Understanding New Zealand: Voting Patterns of Education

To some extent, a person will become educated to the degree that they are a part of society. Engagement with society in one regard generally predicts engagement with society in another.

This can help explain why there is a significant negative correlation between turnout rate in 2014 and having no qualifications (-0.28) and a significant positive correlation between turnout rate in 2014 and having an Honours degree (0.25) and having a doctorate (0.27).

Some might be surprised that this correlation is not even stronger, and in truth it probably should be. This is discussed at length in the article ‘Understanding New Zealand: Demographics of Education’.

One might make the assumption that, because having a higher education is correlated with a high turnout rate, and because voting National is correlated with having a high turnout rate, that having a higher education must also be correlated with voting National.

This is not an accurate assumption. There is a positive correlation between having a Bachelor’s degree and voting National in 2014, although this is a barely significant 0.25. Holding none of the three higher degrees had a positive correlation with voting National in 2014.

The weak positive correlation between being highly educated and voting National in 2014 was mirrored in the weak negative correlation between being highly educated and voting Labour in 2014. This was only significant for having an Honour’s degree and voting Labour in 2014, which was -0.28. For the other degrees it was negative but not statistically significant.

The university educated especially love to vote for the Green Party. The correlation between voting Green in 2014 and having a degree was 0.57 for a Bachelor’s, 0.75 for a Honours, 0.64 for a Master’s and 0.67 for a doctorate. These were easily the strongest positive correlations for any party.

The only party even vaguely comparable on this front was ACT. Voting ACT in 2014 had a correlation of 0.65 with having a Bachelor’s degree, which was even higher than the correlation between voting Green and having a Bachelor’s. The correlations with having one of the three higher degrees were, however, lower with voting ACT in 2014 than voting Green in 2014: 0.40 for an Honours, 0.57 for a Master’s and 0.30 for a doctorate.

These two parties were balanced by New Zealand First, voting for which had easily the strongest negative correlations with having a degree. Voting for New Zealand First in 2014 had a correlation of -0.76 with having a Bachelor’s degree, -0.72 with having an Honours degree, -0.76 with having a Master’s degree and 0.63 with having a doctorate.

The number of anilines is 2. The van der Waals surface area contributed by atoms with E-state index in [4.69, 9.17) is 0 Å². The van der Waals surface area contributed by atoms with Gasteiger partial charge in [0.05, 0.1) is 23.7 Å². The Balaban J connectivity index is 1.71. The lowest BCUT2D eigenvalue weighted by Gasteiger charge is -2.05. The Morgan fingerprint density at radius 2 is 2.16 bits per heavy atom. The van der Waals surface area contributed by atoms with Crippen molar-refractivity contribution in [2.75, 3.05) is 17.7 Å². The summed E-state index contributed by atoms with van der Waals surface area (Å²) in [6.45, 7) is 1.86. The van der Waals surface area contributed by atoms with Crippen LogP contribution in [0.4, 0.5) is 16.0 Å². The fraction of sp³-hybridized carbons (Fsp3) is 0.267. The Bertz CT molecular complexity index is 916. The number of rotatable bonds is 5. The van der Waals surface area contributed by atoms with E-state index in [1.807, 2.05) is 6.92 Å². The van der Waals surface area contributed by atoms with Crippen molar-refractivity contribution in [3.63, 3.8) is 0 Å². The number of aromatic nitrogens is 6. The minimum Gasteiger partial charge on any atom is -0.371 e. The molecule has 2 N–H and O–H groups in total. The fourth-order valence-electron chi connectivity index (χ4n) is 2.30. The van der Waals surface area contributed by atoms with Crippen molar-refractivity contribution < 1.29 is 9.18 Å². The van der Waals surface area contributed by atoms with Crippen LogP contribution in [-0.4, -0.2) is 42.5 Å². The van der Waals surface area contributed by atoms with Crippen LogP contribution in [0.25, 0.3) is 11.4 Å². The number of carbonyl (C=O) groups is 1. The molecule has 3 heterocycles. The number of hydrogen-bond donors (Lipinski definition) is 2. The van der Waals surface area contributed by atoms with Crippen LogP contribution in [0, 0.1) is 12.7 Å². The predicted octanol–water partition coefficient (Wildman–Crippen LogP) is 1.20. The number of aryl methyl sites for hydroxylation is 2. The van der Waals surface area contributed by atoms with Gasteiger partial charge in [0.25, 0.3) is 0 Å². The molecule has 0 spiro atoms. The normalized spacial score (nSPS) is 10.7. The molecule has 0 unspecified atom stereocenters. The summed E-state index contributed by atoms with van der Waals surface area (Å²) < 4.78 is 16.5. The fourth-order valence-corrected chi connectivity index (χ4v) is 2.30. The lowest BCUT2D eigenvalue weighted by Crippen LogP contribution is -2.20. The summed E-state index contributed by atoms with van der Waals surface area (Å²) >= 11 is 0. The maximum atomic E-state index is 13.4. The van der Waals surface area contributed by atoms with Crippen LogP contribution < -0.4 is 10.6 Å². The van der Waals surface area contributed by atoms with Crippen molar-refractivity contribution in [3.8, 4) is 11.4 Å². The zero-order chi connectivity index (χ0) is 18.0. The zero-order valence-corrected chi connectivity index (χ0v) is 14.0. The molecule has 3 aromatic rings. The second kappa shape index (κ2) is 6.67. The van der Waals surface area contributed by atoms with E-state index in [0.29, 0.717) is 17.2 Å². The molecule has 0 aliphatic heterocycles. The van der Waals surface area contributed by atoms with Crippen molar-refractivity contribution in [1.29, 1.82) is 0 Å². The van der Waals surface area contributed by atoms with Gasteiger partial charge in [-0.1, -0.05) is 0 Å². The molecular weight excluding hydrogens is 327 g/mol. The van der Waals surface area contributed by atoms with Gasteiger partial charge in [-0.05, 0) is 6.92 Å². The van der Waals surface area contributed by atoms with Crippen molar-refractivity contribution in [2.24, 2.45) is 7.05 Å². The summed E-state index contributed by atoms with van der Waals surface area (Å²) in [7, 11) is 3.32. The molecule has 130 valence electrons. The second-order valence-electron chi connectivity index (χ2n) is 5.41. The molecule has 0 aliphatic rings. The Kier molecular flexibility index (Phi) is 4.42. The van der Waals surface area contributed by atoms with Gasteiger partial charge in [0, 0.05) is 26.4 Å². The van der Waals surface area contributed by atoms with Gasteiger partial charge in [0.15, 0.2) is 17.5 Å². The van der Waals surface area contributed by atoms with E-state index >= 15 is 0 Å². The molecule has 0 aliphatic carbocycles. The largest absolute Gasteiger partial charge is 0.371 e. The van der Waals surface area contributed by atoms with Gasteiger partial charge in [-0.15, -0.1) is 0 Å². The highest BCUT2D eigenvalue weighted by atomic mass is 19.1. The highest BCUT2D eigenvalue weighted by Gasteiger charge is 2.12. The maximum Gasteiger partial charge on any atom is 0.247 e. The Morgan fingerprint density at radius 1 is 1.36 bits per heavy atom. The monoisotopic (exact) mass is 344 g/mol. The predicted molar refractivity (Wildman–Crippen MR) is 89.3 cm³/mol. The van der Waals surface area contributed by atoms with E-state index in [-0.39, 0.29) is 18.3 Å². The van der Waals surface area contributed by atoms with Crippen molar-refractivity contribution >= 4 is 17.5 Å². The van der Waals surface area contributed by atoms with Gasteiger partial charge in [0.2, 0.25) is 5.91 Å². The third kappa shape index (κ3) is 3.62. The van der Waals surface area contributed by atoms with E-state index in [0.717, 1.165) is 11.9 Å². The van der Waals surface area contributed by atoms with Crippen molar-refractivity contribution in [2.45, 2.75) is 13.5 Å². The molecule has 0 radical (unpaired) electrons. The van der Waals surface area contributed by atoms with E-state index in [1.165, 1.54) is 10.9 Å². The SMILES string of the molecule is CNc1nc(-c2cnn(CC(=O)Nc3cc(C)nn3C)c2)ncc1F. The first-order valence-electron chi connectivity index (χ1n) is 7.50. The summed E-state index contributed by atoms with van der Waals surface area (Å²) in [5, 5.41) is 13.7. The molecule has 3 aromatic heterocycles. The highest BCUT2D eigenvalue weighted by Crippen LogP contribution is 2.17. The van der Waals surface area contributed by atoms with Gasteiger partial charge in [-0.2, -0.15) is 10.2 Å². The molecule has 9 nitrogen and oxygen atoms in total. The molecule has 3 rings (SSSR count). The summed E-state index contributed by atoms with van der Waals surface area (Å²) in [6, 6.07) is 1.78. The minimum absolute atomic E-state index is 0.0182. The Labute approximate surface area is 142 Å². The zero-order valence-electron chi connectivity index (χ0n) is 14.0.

The reason for this is that New Zealand First draws much of its support from pensioners and Maoris, the former having few higher degrees because of limited educational opportunity when they were young and the latter having few degrees on account of various socioeconomic disadvantages and cultural disincentives.

Voting Conservative in 2014 was not significantly correlated with having any of the degrees. In fact, all four correlations were bordering on significantly negative. This suggests that the Conservative Party targets the same kind of poorly educated, paranoid and aggressive religious fanatic that the American Republican Party does.

Although voting for the Maori Party in 2014 was significantly negatively correlated with having any degree, voting for Internet MANA was only significantly negatively correlated with having an Honours degree, whereas the correlations for the other three were, although negative, not significant.

This probably reflects the fact that Internet MANA appealed to a slightly broader cross-section of New Zealanders than the Maori Party, and hence to several demographics that are better educated than the Maori one.

This was also true of the Aotearoa Legalise Cannabis Party, voting for which in 2014 also had significant negative correlations with holding any of the four degrees. With having a Bachelor’s it was -0.46, with having an Honours degree it was -0.42, with having a Master’s degree it was -0.46, and with having a doctorate it was -0.38.

Predictably, these figures were all, for the most part, mirrored in the other direction. Namely, all the voting patterns of people with very low qualifications or none at all were the opposites of the patterns of people with high qualifications.

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This article is an excerpt from Understanding New Zealand, by Dan McGlashan, published by VJM Publishing in the winter of 2017.